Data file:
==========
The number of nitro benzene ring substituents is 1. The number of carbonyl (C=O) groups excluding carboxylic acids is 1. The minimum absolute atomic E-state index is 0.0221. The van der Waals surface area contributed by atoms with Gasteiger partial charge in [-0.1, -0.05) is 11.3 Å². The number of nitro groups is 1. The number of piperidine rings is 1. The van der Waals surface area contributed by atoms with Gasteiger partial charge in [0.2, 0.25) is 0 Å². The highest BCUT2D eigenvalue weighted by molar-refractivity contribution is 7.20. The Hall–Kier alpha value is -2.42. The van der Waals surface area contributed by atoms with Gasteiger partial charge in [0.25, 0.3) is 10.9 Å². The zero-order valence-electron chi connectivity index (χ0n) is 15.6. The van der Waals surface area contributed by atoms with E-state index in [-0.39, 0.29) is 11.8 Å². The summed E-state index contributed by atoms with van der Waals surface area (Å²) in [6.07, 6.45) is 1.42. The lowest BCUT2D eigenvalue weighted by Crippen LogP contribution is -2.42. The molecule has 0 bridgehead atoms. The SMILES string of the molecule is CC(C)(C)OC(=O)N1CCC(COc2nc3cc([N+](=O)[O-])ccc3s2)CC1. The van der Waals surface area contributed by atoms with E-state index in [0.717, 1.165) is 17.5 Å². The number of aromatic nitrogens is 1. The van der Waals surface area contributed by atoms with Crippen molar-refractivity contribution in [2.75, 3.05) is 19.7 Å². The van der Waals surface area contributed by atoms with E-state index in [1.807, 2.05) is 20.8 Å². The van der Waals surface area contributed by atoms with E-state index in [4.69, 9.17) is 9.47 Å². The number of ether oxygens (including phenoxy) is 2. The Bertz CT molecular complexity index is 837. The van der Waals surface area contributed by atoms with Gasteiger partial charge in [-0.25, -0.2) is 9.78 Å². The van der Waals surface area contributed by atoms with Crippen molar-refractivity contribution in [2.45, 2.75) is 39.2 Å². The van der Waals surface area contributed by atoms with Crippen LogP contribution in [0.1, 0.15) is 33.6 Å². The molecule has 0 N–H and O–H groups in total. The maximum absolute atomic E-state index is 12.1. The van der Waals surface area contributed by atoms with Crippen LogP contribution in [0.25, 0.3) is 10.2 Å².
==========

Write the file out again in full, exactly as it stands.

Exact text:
The number of nitro benzene ring substituents is 1. The number of carbonyl (C=O) groups excluding carboxylic acids is 1. The minimum absolute atomic E-state index is 0.0221. The van der Waals surface area contributed by atoms with Gasteiger partial charge in [-0.1, -0.05) is 11.3 Å². The number of nitro groups is 1. The number of piperidine rings is 1. The van der Waals surface area contributed by atoms with Gasteiger partial charge in [0.2, 0.25) is 0 Å². The highest BCUT2D eigenvalue weighted by molar-refractivity contribution is 7.20. The Hall–Kier alpha value is -2.42. The van der Waals surface area contributed by atoms with Gasteiger partial charge in [0.25, 0.3) is 10.9 Å². The zero-order valence-electron chi connectivity index (χ0n) is 15.6. The van der Waals surface area contributed by atoms with E-state index in [-0.39, 0.29) is 11.8 Å². The summed E-state index contributed by atoms with van der Waals surface area (Å²) in [6.07, 6.45) is 1.42. The lowest BCUT2D eigenvalue weighted by Crippen LogP contribution is -2.42. The molecule has 0 bridgehead atoms. The SMILES string of the molecule is CC(C)(C)OC(=O)N1CCC(COc2nc3cc([N+](=O)[O-])ccc3s2)CC1. The van der Waals surface area contributed by atoms with E-state index in [0.717, 1.165) is 17.5 Å². The number of aromatic nitrogens is 1. The van der Waals surface area contributed by atoms with Crippen molar-refractivity contribution in [2.75, 3.05) is 19.7 Å². The van der Waals surface area contributed by atoms with E-state index in [1.807, 2.05) is 20.8 Å². The van der Waals surface area contributed by atoms with E-state index in [4.69, 9.17) is 9.47 Å². The number of ether oxygens (including phenoxy) is 2. The Bertz CT molecular complexity index is 837. The van der Waals surface area contributed by atoms with Gasteiger partial charge in [-0.25, -0.2) is 9.78 Å². The van der Waals surface area contributed by atoms with Crippen molar-refractivity contribution in [2.45, 2.75) is 39.2 Å². The van der Waals surface area contributed by atoms with Crippen LogP contribution in [0.1, 0.15) is 33.6 Å². The molecule has 0 N–H and O–H groups in total. The maximum absolute atomic E-state index is 12.1. The van der Waals surface area contributed by atoms with Crippen LogP contribution in [0.25, 0.3) is 10.2 Å².